8. Recap. Repeat. Re-tell. Don't get off the air because you've spent an hour and you think that's enough. That's why our listeners switch us off and go watch CNN to learn what's happening in their backyard. RECAP. REPEAT. RE-TELL. Rely especially on the Information for Audiences contained in the Media Toolkit and the UWI Seismic Research Unit ( And thanks to such simple, cheap technology, we can record a live interview and turn a clip around in seconds. We can turn around vital live interviews we just did with the emergency chief and the UWI seismic researcher and repeat them, until new information becomes available. Don't assume everyone heard it. We can simply repeat the basic details that will form the basis of our major nightly news programme. In other words, we are writing the story as it happened and telling it and re-telling it. Never assume that your whole audience is listening at the same time.

  9. How Net-savvy Are You? Really? If you have Internet access, consider assigning a web-savvy reporter to monitor the Web, for solid information, bloggers, message boards, even social networking groups etc. Make sure that the reporter knows where to go for authentic, authoritative information. Don't quote some website in Kansas because it was first on the Google search list. Visit the website for important information for media and audiences on earthquakes.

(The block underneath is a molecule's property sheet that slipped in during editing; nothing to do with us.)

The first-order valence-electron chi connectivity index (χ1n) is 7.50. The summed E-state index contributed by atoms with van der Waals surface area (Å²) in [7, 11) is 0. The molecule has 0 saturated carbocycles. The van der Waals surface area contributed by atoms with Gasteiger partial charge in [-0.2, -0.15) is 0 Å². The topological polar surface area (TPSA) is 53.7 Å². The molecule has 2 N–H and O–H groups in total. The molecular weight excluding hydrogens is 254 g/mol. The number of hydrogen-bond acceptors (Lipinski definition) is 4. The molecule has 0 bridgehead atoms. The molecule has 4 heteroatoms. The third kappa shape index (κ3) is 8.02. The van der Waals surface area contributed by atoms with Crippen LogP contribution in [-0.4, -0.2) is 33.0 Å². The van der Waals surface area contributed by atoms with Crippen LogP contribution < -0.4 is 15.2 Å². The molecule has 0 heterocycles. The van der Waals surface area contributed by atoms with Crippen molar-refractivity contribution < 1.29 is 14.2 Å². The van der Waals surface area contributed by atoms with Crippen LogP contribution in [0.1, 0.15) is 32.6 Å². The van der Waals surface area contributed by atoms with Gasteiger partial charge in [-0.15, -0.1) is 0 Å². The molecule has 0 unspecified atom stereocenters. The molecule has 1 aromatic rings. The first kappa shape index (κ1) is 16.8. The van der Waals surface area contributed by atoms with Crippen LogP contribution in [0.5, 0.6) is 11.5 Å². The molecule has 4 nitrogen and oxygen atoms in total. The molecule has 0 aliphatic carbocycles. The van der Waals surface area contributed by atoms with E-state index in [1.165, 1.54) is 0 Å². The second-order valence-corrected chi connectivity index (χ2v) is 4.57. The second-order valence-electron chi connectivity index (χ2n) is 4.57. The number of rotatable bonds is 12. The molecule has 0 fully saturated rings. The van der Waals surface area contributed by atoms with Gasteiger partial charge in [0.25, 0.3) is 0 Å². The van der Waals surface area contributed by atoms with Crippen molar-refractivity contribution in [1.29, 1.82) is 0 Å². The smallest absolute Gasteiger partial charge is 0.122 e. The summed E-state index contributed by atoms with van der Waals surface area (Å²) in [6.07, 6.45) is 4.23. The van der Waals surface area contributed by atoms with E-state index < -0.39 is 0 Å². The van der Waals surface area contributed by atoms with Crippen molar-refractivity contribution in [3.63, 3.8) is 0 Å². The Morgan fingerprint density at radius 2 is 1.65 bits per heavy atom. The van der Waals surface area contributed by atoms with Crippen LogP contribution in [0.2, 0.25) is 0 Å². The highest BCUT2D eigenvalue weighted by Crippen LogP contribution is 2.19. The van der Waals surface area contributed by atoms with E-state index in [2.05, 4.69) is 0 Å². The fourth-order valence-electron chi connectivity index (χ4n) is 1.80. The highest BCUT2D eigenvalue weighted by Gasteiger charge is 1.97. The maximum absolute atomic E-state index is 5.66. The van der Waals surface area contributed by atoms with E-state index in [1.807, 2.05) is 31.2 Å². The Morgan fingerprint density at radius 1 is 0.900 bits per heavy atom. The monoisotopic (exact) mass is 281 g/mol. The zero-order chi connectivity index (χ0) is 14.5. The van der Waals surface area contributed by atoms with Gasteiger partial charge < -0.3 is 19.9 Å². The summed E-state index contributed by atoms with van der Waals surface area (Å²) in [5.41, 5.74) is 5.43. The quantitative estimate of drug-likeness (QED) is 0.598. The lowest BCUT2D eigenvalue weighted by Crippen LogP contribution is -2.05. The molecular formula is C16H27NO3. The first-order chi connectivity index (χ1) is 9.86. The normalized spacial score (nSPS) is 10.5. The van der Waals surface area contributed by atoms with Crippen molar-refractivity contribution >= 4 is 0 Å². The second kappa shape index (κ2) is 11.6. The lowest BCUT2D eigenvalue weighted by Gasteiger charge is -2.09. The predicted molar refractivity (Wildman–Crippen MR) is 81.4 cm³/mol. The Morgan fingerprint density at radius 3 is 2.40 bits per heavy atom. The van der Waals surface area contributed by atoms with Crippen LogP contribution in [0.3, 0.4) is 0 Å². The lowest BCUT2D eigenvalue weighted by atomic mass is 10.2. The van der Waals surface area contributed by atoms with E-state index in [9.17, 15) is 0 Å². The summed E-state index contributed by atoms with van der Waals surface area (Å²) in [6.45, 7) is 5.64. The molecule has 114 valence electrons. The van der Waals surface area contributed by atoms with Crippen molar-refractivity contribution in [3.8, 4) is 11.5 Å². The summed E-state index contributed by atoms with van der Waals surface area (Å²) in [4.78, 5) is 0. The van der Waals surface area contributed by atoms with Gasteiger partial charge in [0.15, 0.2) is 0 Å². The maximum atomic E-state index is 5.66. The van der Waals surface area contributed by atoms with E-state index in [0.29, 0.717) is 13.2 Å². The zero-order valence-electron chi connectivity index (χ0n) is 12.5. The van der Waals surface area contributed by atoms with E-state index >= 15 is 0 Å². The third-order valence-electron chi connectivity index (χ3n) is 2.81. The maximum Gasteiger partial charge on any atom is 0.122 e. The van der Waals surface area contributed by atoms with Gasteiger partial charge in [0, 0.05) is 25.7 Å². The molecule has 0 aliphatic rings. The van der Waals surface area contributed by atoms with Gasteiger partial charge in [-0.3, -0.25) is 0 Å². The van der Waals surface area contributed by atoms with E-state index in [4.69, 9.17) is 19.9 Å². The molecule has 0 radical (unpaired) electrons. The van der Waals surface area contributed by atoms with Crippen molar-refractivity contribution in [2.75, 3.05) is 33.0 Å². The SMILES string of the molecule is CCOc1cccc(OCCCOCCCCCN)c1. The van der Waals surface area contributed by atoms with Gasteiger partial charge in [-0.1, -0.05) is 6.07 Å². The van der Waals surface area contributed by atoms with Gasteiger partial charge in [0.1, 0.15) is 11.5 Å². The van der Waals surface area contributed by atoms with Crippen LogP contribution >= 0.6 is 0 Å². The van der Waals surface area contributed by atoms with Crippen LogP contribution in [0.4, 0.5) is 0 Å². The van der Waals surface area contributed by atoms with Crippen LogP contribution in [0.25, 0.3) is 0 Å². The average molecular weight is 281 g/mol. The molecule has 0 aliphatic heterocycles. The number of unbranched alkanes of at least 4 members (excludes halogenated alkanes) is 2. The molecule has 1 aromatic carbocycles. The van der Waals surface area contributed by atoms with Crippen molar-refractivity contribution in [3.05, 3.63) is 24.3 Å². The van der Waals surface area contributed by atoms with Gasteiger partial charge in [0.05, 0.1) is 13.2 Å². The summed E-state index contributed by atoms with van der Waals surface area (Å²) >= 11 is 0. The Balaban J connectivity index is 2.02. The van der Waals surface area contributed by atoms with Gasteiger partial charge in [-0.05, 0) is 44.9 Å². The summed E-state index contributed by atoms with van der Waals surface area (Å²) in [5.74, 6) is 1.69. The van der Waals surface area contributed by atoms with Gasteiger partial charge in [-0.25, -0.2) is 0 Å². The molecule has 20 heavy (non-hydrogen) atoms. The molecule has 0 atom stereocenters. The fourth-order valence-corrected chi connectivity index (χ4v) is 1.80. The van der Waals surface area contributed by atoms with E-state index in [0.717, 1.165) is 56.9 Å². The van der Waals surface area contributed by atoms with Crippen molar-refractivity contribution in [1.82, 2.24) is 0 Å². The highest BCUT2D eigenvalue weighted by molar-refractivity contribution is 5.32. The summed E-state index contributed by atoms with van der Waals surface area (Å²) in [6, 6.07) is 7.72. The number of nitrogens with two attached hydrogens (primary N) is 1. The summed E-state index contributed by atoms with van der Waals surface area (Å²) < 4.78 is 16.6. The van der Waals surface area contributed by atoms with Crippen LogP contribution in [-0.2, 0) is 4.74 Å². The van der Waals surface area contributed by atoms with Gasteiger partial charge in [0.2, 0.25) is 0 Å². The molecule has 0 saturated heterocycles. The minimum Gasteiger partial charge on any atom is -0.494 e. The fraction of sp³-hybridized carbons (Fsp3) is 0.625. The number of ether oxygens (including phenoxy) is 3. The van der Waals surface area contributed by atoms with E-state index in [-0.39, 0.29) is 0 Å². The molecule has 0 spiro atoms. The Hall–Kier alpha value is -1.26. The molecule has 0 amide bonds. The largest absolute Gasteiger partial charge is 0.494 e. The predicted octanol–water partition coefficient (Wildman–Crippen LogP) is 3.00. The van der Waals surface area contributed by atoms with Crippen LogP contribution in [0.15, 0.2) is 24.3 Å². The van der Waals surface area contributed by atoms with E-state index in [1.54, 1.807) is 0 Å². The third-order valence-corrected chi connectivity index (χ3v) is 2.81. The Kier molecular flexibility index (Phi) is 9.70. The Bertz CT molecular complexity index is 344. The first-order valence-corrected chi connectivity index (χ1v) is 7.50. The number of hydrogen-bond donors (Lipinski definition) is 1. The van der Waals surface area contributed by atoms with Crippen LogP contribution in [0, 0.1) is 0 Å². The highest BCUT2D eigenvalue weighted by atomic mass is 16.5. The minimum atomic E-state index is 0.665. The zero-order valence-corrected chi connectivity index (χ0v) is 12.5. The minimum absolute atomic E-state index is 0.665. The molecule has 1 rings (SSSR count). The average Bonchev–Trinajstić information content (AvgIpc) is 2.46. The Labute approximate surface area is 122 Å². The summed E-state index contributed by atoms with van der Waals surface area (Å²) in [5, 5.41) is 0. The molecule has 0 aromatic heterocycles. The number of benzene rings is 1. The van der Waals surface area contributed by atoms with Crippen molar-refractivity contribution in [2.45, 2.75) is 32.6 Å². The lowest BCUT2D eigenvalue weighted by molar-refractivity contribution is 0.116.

10. Make Everyone An Expert. Finally, news directors, seniors and juniors should get together to write a rolling news plan, to keep us informed when we need it most. Make sure all reporters, presenters (including talk show hosts), producers and management have expert on hazards and the correct response. The media toolkit includes vital, potentially life-saving information for the audience in the wake of an earthquake. Make sure it is followed and repeated constantly and consistently. This is no time speculate on, debate or invent information. This is the time to be comprehensive and credible, not to be controversial, provocative or popular. The immediate goal is to inform people, report on the impact of the hazard, offer reassurance and be the national centre of calm. To do otherwise, risks the lives of emergency personnel and the general public, too.

LEARN HOW TO KEEP SAFE During an Earthquake

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The largest earthquake recorded in the world was a 9.5 magnitude quake in Chile on May 22, 1960.